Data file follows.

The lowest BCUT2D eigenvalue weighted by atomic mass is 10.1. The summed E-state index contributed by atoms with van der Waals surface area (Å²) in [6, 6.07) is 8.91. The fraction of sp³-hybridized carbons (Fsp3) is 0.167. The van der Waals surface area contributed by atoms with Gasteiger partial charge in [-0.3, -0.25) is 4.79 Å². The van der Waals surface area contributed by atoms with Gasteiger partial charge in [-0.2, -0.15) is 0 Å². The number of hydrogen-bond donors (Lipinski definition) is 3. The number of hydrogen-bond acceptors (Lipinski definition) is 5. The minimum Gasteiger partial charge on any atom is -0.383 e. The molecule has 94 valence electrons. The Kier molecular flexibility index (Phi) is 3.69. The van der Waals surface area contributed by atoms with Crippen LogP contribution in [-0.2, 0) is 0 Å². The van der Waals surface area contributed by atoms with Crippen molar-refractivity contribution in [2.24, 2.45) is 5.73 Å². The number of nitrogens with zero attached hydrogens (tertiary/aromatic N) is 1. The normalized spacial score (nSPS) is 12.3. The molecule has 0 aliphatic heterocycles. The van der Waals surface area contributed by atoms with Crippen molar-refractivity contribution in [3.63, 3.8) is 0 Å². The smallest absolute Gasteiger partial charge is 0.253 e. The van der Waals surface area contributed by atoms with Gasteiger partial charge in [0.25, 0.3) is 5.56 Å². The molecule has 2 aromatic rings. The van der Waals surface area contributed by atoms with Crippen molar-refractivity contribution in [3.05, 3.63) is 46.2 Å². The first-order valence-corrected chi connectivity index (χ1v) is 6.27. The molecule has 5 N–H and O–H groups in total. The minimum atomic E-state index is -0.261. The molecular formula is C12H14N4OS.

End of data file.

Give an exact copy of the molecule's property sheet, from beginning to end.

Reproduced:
The lowest BCUT2D eigenvalue weighted by atomic mass is 10.1. The summed E-state index contributed by atoms with van der Waals surface area (Å²) in [6, 6.07) is 8.91. The fraction of sp³-hybridized carbons (Fsp3) is 0.167. The van der Waals surface area contributed by atoms with Gasteiger partial charge in [-0.3, -0.25) is 4.79 Å². The van der Waals surface area contributed by atoms with Gasteiger partial charge in [-0.2, -0.15) is 0 Å². The number of hydrogen-bond donors (Lipinski definition) is 3. The number of hydrogen-bond acceptors (Lipinski definition) is 5. The minimum Gasteiger partial charge on any atom is -0.383 e. The molecule has 94 valence electrons. The Kier molecular flexibility index (Phi) is 3.69. The van der Waals surface area contributed by atoms with Crippen LogP contribution in [-0.2, 0) is 0 Å². The van der Waals surface area contributed by atoms with Crippen molar-refractivity contribution in [2.24, 2.45) is 5.73 Å². The number of nitrogens with zero attached hydrogens (tertiary/aromatic N) is 1. The normalized spacial score (nSPS) is 12.3. The molecule has 0 aliphatic heterocycles. The van der Waals surface area contributed by atoms with Crippen molar-refractivity contribution in [3.63, 3.8) is 0 Å². The smallest absolute Gasteiger partial charge is 0.253 e. The van der Waals surface area contributed by atoms with Gasteiger partial charge in [0.25, 0.3) is 5.56 Å². The molecule has 2 aromatic rings. The van der Waals surface area contributed by atoms with Crippen molar-refractivity contribution in [3.05, 3.63) is 46.2 Å². The first-order valence-corrected chi connectivity index (χ1v) is 6.27. The molecule has 5 N–H and O–H groups in total. The minimum atomic E-state index is -0.261. The molecular formula is C12H14N4OS.